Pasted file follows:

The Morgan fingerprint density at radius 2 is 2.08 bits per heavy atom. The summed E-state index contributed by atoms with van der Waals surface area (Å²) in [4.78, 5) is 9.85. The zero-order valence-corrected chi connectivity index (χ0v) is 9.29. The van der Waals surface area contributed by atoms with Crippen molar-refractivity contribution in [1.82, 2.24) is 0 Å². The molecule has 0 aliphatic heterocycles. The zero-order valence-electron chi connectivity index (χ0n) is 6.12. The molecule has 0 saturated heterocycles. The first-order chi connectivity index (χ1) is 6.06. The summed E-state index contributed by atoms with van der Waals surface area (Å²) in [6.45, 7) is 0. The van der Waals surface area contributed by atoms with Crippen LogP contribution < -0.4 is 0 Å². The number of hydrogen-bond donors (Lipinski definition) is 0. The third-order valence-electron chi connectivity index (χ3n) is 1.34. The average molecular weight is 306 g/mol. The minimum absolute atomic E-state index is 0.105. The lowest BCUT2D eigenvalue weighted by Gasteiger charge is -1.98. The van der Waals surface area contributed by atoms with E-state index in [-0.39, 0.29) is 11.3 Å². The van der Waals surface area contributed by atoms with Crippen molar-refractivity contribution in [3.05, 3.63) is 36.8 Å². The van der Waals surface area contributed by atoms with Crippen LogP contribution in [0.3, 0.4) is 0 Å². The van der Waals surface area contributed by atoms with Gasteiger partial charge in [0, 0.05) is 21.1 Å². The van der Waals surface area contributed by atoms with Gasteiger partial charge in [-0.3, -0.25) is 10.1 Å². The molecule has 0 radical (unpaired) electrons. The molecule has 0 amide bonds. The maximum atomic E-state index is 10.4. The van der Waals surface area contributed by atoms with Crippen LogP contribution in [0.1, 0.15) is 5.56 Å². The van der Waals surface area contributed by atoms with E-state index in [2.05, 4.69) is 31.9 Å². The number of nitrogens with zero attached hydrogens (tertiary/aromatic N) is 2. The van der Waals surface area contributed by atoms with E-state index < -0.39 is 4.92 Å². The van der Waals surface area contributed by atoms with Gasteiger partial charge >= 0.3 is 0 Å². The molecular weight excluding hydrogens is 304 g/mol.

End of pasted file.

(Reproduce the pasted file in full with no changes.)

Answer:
The Morgan fingerprint density at radius 2 is 2.08 bits per heavy atom. The summed E-state index contributed by atoms with van der Waals surface area (Å²) in [4.78, 5) is 9.85. The zero-order valence-corrected chi connectivity index (χ0v) is 9.29. The van der Waals surface area contributed by atoms with Crippen molar-refractivity contribution in [1.82, 2.24) is 0 Å². The molecule has 0 aliphatic heterocycles. The zero-order valence-electron chi connectivity index (χ0n) is 6.12. The molecule has 0 saturated heterocycles. The first-order chi connectivity index (χ1) is 6.06. The summed E-state index contributed by atoms with van der Waals surface area (Å²) in [6.45, 7) is 0. The van der Waals surface area contributed by atoms with Crippen LogP contribution < -0.4 is 0 Å². The number of hydrogen-bond donors (Lipinski definition) is 0. The third-order valence-electron chi connectivity index (χ3n) is 1.34. The average molecular weight is 306 g/mol. The minimum absolute atomic E-state index is 0.105. The lowest BCUT2D eigenvalue weighted by Gasteiger charge is -1.98. The van der Waals surface area contributed by atoms with E-state index in [-0.39, 0.29) is 11.3 Å². The van der Waals surface area contributed by atoms with Crippen molar-refractivity contribution in [3.05, 3.63) is 36.8 Å². The van der Waals surface area contributed by atoms with Crippen LogP contribution in [0.3, 0.4) is 0 Å². The van der Waals surface area contributed by atoms with Gasteiger partial charge in [0, 0.05) is 21.1 Å². The van der Waals surface area contributed by atoms with Gasteiger partial charge in [-0.3, -0.25) is 10.1 Å². The molecule has 0 radical (unpaired) electrons. The molecule has 0 amide bonds. The maximum atomic E-state index is 10.4. The van der Waals surface area contributed by atoms with Crippen LogP contribution in [0.1, 0.15) is 5.56 Å². The van der Waals surface area contributed by atoms with E-state index in [2.05, 4.69) is 31.9 Å². The number of nitrogens with zero attached hydrogens (tertiary/aromatic N) is 2. The van der Waals surface area contributed by atoms with E-state index < -0.39 is 4.92 Å². The van der Waals surface area contributed by atoms with Gasteiger partial charge >= 0.3 is 0 Å². The molecular weight excluding hydrogens is 304 g/mol.